These are the faces of the children at the Kabwata Orphanage and Transit Centre in Zambia that keep us awake at night, particularly in these times of a worldwide pandemic which is just now beginning to strike the continent of Africa.

Although as of April 2, the country had only 39 confirmed cases of coronavirus, The New York Times today reported that Zambia recorded its first death from coronavirus today.

Africa has now registered almost 6,000 cases of coronavirus and more than 200 deaths, according to Physicians Weekly. Zambia and the entire continent is already suffering a huge economic impact from lockdowns aiming to contain the virus and a sharp fall in global demand for commodities.

Kabwata founder and director Angela Miyanda is doing all she can to prevent the coronavirus from reaching the 56 children who live at this orphanage by following all safety precautions and severely restricting visitors from coming on the grounds.

At Bread and Water for Africa® we are doing all we can to assist Angela in her mission of protecting the children she has taken under her wing and praying for a quick end for this global pandemic and that she and “her” children remain safe and healthy. Without the support, hundreds, if not thousands, of children that Angela has taken under her wing during our 20-year partnership would have fended for themselves streets on the Lusaka.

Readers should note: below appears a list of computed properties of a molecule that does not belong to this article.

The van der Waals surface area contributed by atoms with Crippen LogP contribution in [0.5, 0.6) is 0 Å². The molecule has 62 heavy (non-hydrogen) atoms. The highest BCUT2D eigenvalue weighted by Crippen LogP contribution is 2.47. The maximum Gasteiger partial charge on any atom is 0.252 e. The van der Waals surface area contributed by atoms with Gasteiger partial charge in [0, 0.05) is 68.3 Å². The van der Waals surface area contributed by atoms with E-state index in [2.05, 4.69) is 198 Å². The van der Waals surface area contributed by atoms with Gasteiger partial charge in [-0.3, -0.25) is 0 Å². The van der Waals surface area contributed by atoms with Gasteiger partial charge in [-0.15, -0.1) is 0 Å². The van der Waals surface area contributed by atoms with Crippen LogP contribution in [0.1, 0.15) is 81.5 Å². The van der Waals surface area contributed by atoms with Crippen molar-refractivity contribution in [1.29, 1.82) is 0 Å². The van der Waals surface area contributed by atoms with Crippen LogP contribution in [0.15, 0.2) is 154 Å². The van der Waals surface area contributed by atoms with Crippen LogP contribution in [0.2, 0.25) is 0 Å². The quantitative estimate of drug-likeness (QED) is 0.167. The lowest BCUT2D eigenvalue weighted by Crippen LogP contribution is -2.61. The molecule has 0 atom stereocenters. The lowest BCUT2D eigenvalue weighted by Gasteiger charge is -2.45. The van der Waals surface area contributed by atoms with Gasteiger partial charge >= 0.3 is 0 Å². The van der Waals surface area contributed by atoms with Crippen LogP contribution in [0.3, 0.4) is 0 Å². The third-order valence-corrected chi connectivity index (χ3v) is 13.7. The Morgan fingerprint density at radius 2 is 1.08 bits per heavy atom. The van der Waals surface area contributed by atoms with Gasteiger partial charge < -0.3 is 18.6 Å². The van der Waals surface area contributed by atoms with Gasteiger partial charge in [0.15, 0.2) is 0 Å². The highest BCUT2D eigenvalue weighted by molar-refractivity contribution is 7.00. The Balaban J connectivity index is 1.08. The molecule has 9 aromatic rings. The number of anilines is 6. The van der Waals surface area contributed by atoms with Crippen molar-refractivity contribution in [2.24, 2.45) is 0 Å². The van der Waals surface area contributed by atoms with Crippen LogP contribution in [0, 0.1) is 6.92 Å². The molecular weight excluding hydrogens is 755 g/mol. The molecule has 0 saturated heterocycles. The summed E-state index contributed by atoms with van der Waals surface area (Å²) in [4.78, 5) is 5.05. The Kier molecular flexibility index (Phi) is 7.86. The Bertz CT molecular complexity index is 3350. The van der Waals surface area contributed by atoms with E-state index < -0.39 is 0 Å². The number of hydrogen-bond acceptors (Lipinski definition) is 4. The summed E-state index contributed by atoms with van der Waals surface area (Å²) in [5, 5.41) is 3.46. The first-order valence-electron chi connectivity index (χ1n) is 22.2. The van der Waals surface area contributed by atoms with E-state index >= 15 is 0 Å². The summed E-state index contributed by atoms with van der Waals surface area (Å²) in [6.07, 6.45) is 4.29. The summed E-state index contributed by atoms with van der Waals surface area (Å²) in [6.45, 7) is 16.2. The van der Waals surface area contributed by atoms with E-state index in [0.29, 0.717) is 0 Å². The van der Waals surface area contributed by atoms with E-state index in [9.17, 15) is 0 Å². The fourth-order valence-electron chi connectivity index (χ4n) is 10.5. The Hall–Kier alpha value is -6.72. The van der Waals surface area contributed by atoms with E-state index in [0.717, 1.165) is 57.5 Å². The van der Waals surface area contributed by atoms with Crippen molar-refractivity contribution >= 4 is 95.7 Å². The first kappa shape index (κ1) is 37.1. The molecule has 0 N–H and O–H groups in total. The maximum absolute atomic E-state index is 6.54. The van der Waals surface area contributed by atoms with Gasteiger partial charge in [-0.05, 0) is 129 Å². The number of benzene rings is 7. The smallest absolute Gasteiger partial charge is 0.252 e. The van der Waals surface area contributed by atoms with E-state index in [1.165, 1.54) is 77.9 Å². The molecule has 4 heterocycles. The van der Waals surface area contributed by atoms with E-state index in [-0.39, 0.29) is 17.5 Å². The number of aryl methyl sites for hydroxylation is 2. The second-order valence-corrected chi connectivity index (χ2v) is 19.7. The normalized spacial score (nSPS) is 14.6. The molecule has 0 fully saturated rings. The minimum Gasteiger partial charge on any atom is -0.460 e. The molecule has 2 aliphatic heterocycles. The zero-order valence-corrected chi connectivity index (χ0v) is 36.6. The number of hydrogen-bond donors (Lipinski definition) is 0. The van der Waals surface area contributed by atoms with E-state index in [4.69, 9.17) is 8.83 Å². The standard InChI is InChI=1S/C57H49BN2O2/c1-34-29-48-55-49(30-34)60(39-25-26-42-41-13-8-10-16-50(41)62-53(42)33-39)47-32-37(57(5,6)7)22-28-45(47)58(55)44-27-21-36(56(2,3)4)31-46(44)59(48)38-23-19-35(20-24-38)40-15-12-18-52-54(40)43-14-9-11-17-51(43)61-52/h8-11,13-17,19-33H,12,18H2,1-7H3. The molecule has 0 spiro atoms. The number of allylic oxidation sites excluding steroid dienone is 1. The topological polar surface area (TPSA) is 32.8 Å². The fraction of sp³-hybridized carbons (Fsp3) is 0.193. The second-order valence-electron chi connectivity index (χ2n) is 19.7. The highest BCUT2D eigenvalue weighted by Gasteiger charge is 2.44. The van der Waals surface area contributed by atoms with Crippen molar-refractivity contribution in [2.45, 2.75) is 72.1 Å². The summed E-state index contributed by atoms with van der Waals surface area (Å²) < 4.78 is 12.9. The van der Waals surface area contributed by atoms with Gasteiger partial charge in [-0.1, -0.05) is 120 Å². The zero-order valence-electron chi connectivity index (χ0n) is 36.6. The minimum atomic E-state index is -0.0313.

These are the children we love and care for, and we wonder which of them will succeed — continue their education through secondary school, find a job that allows them to become self-sufficient adults and raise a family — and those who sadly will not.

In Zambia, the odds are not in their favor.

But thanks to the supporters of Bread and Water for Africa®, they are beating those odds by getting a good start in life that most orphaned, destitute and vulnerable children in Zambia would otherwise never have.

First and foremost, they have found peace, safety, and solace in the loving arms of Angela who provides them with a warm bed to sleep in at night with a fully belly and without worry where their next meal is coming from.

She holds and comforts them when they are feeling sad and all alone in the world, and she takes them to a doctor when they are sick.

And she gives them the hope for a brighter future they would never have through an education guaranteed to them through primary and secondary school — their only chance out of a life of dire poverty in an impoverished country.

Frequently, Angela reports how proud she is of individual children who have grown and matured under her care and through their own dedication and determination have not squandered the opportunity they understand how fortunate they are to have received.